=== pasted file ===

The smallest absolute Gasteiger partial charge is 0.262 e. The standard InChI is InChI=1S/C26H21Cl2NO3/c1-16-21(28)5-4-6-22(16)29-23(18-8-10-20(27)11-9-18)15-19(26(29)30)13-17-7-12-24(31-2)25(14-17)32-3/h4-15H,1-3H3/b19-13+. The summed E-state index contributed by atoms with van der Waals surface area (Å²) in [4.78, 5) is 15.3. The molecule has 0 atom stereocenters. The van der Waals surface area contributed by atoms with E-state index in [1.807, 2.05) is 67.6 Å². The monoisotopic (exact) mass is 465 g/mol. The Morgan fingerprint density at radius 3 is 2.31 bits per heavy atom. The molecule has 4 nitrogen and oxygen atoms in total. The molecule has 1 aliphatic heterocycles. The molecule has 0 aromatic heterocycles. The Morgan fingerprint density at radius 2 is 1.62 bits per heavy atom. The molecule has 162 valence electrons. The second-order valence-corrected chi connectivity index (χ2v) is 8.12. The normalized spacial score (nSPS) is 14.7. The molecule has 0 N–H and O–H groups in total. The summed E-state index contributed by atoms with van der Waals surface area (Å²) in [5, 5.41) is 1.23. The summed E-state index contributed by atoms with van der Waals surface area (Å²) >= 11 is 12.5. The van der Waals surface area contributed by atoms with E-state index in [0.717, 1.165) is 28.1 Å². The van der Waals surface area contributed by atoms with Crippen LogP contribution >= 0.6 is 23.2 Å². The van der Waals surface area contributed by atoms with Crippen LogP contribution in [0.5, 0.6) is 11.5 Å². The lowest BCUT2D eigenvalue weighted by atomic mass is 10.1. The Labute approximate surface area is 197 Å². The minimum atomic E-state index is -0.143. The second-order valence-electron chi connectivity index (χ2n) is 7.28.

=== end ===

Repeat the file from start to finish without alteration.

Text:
The smallest absolute Gasteiger partial charge is 0.262 e. The standard InChI is InChI=1S/C26H21Cl2NO3/c1-16-21(28)5-4-6-22(16)29-23(18-8-10-20(27)11-9-18)15-19(26(29)30)13-17-7-12-24(31-2)25(14-17)32-3/h4-15H,1-3H3/b19-13+. The summed E-state index contributed by atoms with van der Waals surface area (Å²) in [4.78, 5) is 15.3. The molecule has 0 atom stereocenters. The van der Waals surface area contributed by atoms with E-state index in [1.807, 2.05) is 67.6 Å². The monoisotopic (exact) mass is 465 g/mol. The Morgan fingerprint density at radius 3 is 2.31 bits per heavy atom. The molecule has 4 nitrogen and oxygen atoms in total. The molecule has 1 aliphatic heterocycles. The molecule has 0 aromatic heterocycles. The Morgan fingerprint density at radius 2 is 1.62 bits per heavy atom. The molecule has 162 valence electrons. The second-order valence-corrected chi connectivity index (χ2v) is 8.12. The normalized spacial score (nSPS) is 14.7. The molecule has 0 N–H and O–H groups in total. The summed E-state index contributed by atoms with van der Waals surface area (Å²) in [5, 5.41) is 1.23. The summed E-state index contributed by atoms with van der Waals surface area (Å²) >= 11 is 12.5. The van der Waals surface area contributed by atoms with E-state index in [0.717, 1.165) is 28.1 Å². The van der Waals surface area contributed by atoms with Crippen LogP contribution >= 0.6 is 23.2 Å². The van der Waals surface area contributed by atoms with Crippen LogP contribution in [0.5, 0.6) is 11.5 Å². The lowest BCUT2D eigenvalue weighted by atomic mass is 10.1. The Labute approximate surface area is 197 Å². The minimum atomic E-state index is -0.143. The second-order valence-electron chi connectivity index (χ2n) is 7.28.